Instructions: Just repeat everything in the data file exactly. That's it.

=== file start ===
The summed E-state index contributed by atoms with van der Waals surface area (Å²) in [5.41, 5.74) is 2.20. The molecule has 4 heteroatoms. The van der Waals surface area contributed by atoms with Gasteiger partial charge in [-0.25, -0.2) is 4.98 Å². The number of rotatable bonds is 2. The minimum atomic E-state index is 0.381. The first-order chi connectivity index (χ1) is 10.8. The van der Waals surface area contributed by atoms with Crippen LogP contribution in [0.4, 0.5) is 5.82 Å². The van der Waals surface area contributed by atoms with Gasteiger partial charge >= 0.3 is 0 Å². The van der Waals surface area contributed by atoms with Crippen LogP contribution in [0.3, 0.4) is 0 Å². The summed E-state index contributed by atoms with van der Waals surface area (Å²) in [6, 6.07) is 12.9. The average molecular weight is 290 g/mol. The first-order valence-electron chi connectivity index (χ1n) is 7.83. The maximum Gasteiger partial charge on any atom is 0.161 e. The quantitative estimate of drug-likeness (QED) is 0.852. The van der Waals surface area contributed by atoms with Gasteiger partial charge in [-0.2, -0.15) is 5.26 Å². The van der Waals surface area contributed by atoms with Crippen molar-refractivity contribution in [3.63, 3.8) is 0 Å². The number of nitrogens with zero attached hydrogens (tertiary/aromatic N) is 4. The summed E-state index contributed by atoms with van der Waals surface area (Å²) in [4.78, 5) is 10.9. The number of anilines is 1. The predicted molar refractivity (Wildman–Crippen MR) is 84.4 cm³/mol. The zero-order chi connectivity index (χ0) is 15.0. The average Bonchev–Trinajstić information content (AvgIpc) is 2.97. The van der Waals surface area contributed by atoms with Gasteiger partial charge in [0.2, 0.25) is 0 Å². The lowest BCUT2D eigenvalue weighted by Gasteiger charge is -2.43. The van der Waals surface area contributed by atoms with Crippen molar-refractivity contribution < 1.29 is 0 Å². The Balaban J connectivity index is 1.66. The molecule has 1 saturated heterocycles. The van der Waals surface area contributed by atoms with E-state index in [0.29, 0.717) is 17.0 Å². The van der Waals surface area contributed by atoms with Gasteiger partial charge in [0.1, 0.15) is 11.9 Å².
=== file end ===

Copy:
The summed E-state index contributed by atoms with van der Waals surface area (Å²) in [5.41, 5.74) is 2.20. The molecule has 4 heteroatoms. The van der Waals surface area contributed by atoms with Gasteiger partial charge in [-0.25, -0.2) is 4.98 Å². The number of rotatable bonds is 2. The minimum atomic E-state index is 0.381. The first-order chi connectivity index (χ1) is 10.8. The van der Waals surface area contributed by atoms with Crippen LogP contribution in [0.4, 0.5) is 5.82 Å². The van der Waals surface area contributed by atoms with Gasteiger partial charge >= 0.3 is 0 Å². The van der Waals surface area contributed by atoms with Crippen LogP contribution in [0.3, 0.4) is 0 Å². The summed E-state index contributed by atoms with van der Waals surface area (Å²) in [6, 6.07) is 12.9. The average molecular weight is 290 g/mol. The first-order valence-electron chi connectivity index (χ1n) is 7.83. The maximum Gasteiger partial charge on any atom is 0.161 e. The quantitative estimate of drug-likeness (QED) is 0.852. The van der Waals surface area contributed by atoms with Gasteiger partial charge in [-0.2, -0.15) is 5.26 Å². The van der Waals surface area contributed by atoms with Crippen molar-refractivity contribution in [3.63, 3.8) is 0 Å². The number of nitrogens with zero attached hydrogens (tertiary/aromatic N) is 4. The summed E-state index contributed by atoms with van der Waals surface area (Å²) in [4.78, 5) is 10.9. The number of anilines is 1. The predicted molar refractivity (Wildman–Crippen MR) is 84.4 cm³/mol. The zero-order chi connectivity index (χ0) is 15.0. The average Bonchev–Trinajstić information content (AvgIpc) is 2.97. The van der Waals surface area contributed by atoms with Gasteiger partial charge in [0.2, 0.25) is 0 Å². The lowest BCUT2D eigenvalue weighted by Gasteiger charge is -2.43. The van der Waals surface area contributed by atoms with Crippen molar-refractivity contribution < 1.29 is 0 Å². The Balaban J connectivity index is 1.66. The molecule has 1 saturated heterocycles. The van der Waals surface area contributed by atoms with E-state index in [0.29, 0.717) is 17.0 Å². The van der Waals surface area contributed by atoms with Gasteiger partial charge in [0.1, 0.15) is 11.9 Å².